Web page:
Received: by alpheratz.cpm.aca.mmu.ac.uk id PAA04194 (8.6.9/5.3[ref email@example.com] for cpm.aca.mmu.ac.uk from firstname.lastname@example.org); Mon, 28 Jan 2002 15:21:15 GMT X-Originating-IP: [126.96.36.199] From: "Grant Callaghan" <email@example.com> To: firstname.lastname@example.org Subject: Re: necessity of mental memes Date: Mon, 28 Jan 2002 07:16:57 -0800 Content-Type: text/plain; format=flowed Message-ID: <LAW2-F62rRqGk83oq9M0000efdf@hotmail.com> X-OriginalArrivalTime: 28 Jan 2002 15:16:57.0611 (UTC) FILETIME=[D398F5B0:01C1A80E] Sender: email@example.com Precedence: bulk Reply-To: firstname.lastname@example.org
> >Only when viewed from the outside-- that is, from the point of view of
> >space-- does it appear to be purely relative to space.
>Nither is dependent upon the other; they are interrelationally correlative
>with neither being prior or posterior.
> > The same is true of
> >the mind. It exists intrinsically and irreducibly but only when viewed
> >inside of it. Obviously, when you view something from outside itself,
> >no longer see its self-nature but only its relativity to other things.
> >is how physicists approach time (from the pov of space)
>Nope; they label both spaceless time and timless space as cognitive
>misunderstandings from the pov of spatiotemporality.
> >and how biologists
> >approach mind (from the pov of brain).
>The brain is the amterial substrate for the emergent mind. Neither space
>nor time provides the substrate one for the other; 'they' are aspects of a
>single perceptual manifold, and we perceive that manifold, in which we
>perceive matter/energy, because that is a valid reflection of the way
>circumstances actually proceed according to the field equations.
> >> When you travel faster, the temporal aspect slows (empirically verified
> >around-the-world-flying B-52's carrying atomic clocks, compared with
> >that weren't flown) and the spatial aspect shrinks (gets shorter) on the
> >axis of travel direction.
> >Yet, no matter how fast you travel, you still perceive time-- from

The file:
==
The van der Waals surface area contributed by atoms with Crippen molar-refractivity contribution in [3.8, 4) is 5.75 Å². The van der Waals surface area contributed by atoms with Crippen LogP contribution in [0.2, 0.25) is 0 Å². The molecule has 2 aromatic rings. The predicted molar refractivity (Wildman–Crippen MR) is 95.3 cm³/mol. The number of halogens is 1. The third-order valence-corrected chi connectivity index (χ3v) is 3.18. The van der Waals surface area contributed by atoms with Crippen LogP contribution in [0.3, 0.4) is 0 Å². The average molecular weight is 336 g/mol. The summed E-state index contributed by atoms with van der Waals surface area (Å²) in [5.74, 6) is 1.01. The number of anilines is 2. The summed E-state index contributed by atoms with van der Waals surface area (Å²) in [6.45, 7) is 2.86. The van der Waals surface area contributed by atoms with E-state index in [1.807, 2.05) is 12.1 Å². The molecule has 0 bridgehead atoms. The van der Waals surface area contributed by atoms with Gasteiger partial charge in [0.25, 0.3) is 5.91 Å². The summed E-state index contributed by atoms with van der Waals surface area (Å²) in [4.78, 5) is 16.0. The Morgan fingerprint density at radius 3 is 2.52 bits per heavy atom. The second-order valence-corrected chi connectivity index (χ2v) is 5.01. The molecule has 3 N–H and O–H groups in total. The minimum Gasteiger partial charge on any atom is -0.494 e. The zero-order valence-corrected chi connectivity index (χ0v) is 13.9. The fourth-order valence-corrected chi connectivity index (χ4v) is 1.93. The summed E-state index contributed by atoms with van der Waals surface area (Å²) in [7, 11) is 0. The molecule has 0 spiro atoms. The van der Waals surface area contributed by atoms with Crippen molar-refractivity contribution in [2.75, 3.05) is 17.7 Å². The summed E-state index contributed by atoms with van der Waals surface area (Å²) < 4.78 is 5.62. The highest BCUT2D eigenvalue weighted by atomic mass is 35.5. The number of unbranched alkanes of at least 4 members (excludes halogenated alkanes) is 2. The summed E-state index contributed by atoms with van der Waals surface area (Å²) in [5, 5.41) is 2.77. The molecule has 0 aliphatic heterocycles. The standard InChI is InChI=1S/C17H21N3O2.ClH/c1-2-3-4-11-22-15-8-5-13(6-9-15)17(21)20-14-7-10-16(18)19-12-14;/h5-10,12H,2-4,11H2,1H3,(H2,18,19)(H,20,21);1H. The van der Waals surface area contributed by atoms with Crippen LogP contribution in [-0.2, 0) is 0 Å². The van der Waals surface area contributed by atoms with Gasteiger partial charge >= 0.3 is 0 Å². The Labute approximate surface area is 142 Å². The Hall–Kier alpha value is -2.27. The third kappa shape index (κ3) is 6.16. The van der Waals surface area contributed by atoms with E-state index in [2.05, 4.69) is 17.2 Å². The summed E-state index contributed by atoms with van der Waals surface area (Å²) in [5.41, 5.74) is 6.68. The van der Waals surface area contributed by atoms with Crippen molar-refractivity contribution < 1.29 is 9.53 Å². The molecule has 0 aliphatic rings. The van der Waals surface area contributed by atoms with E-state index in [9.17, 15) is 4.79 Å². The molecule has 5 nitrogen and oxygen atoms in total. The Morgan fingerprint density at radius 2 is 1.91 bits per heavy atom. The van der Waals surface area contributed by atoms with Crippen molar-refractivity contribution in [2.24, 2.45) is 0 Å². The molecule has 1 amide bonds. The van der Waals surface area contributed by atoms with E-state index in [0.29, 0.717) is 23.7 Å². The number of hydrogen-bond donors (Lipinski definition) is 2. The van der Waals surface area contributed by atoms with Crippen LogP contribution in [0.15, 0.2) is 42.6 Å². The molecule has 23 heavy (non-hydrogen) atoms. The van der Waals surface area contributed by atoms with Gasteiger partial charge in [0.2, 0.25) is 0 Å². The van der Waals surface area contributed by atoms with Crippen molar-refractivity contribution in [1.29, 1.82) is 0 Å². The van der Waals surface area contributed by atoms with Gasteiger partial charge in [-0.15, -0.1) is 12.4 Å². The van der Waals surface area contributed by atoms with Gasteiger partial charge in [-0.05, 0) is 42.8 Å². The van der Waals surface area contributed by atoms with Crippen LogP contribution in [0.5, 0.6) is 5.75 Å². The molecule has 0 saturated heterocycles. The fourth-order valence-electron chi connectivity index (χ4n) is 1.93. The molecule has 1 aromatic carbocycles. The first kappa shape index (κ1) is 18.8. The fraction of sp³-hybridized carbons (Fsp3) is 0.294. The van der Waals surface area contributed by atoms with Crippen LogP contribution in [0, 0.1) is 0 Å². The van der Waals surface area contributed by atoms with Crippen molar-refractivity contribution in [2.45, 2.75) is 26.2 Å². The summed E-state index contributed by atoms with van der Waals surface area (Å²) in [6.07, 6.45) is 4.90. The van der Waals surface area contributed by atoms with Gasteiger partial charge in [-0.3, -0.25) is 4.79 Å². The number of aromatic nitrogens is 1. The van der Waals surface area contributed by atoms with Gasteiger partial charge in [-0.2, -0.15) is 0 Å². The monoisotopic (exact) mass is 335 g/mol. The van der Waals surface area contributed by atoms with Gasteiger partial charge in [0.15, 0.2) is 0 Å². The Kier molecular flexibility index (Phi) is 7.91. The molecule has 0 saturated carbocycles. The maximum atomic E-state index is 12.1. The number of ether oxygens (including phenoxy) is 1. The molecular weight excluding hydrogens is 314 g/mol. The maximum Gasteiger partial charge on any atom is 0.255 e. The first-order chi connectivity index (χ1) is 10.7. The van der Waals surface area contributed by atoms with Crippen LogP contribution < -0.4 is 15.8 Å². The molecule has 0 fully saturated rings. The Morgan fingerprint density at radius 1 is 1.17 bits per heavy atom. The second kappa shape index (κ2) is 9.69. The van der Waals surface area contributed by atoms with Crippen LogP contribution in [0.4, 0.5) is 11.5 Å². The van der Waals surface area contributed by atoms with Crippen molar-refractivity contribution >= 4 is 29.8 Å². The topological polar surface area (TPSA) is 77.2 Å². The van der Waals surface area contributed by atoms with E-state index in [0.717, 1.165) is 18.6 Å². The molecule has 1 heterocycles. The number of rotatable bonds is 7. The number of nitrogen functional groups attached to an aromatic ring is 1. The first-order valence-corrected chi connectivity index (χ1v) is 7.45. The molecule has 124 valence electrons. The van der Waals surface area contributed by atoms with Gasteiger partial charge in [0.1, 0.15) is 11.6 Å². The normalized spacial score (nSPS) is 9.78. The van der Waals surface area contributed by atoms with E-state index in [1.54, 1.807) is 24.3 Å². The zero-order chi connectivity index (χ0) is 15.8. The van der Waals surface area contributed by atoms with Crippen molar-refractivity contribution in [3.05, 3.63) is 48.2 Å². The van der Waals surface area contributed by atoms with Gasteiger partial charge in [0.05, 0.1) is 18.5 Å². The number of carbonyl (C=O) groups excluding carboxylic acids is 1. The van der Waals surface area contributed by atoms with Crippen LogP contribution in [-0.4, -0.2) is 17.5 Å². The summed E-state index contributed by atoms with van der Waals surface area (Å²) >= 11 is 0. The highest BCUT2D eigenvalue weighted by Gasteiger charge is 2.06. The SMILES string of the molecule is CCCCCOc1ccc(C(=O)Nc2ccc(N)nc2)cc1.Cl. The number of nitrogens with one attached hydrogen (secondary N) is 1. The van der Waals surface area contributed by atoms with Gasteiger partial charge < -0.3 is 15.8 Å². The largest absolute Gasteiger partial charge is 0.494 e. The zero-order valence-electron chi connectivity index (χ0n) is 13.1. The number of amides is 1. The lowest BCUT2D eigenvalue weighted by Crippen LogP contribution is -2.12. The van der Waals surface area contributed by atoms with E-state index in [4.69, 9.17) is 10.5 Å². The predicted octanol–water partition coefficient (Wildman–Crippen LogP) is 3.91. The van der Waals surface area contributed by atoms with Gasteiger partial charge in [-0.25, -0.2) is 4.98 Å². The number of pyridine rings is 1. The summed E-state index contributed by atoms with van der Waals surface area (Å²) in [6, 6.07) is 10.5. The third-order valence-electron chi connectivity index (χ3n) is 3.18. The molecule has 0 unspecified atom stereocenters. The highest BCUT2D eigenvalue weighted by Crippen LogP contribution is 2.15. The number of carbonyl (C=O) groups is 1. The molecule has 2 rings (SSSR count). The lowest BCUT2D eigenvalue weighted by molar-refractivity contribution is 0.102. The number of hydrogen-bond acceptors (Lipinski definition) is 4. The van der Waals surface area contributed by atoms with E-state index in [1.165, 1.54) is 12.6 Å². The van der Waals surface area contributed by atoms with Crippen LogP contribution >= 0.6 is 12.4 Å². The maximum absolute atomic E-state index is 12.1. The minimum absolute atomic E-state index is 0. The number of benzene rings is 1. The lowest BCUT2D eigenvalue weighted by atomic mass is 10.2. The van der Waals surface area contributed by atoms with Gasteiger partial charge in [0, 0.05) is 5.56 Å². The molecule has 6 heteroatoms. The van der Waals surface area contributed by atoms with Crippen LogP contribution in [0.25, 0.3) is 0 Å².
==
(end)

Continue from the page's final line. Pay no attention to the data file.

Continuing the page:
> >the same way you always have. At no point does the person on the rocket
> >ship perceive a change in tempo. As far as the direct experience of time
> >concerned, nothing has changed. The rate of time's passage varies only
> >its external relation to space and the objects moving through it more
>That is because you are not distinguishing between the subjective
>experience and the objective passage. The objective passage of time is
>indeed relative to a frame of reference, and one resides in a referential
>frame moving at one's own velocity in either case. But, subjective,
>existential duration experience may vary. An evening in the arms of
>Catherine Zeta-Jones might seem to just speed by (time flies when you're
>having fun), but that same afternoon strapped to a hot eye on an electric
>oven would seem to last much longer.
Maybe my perceptions here are wrong, but I thought time was a measurement of
change, not the change itself, just like length, width and height are
measurements of what it that is changing, not the thing itself. How we
experience time is a perception that has nothing to do with the measurement
but is a reaction to our experience. It's not just the brain that perceives
and reacts to our experience, it's the entire body -- a body that generates
chemical reactions of its own to create the perception of time speeding up
or slowing down.
But spacetime does nothing. It is a meme. A set of measurements comparing
the motion of one thing with the motion of something else, most often the
rotation of the earth around its axis and subdivisons thereof -- i.e. hours,
minutes, seconds, nanoseconds, hertz, megahertz, etc. All of these are
comparisons of the earth's motion with what we are measuring. The
measurement itself only exists as an abstraction in our minds. Light
doesn't care how fast it travels compared to how fast the earth rotates.
The feet and miles we compare it to are comparisons with some English king's
So when you say time does this or time does that, you're confusing
subjective reality, which we create inside our heads, with the objects we
are thinking about. Galaxies, stars, light waves, etc., have nothing to do
with the earth's rotation or the king's feet. Or even the rods we created
to define a meter because it was "more precise" and fit more easily into our
base ten counting system.
This personification of time based on our experience leads to such nonsense
as "going back in time," as if yesterday were a place and tomorrow something
more than just a prediction. If you could jump to where the earth, which is
traveling around the sun, which is traveling around a galaxy, which is
traveling with a group of galaxies toward some unknown destination, will be
after one more rotations of the planet, it won't be there. You would find
yourself standing in airless space. It would be the same if you jumpped
backwards to where earth was yesterday. You wouldn't find it. Time is a
function of how we perceive the universe, not the universe itself.
Anyway, there's two cents worth of my perspective on the subject. I doubt
it will cause Mr. Hawking to start changing his book. ;-)>
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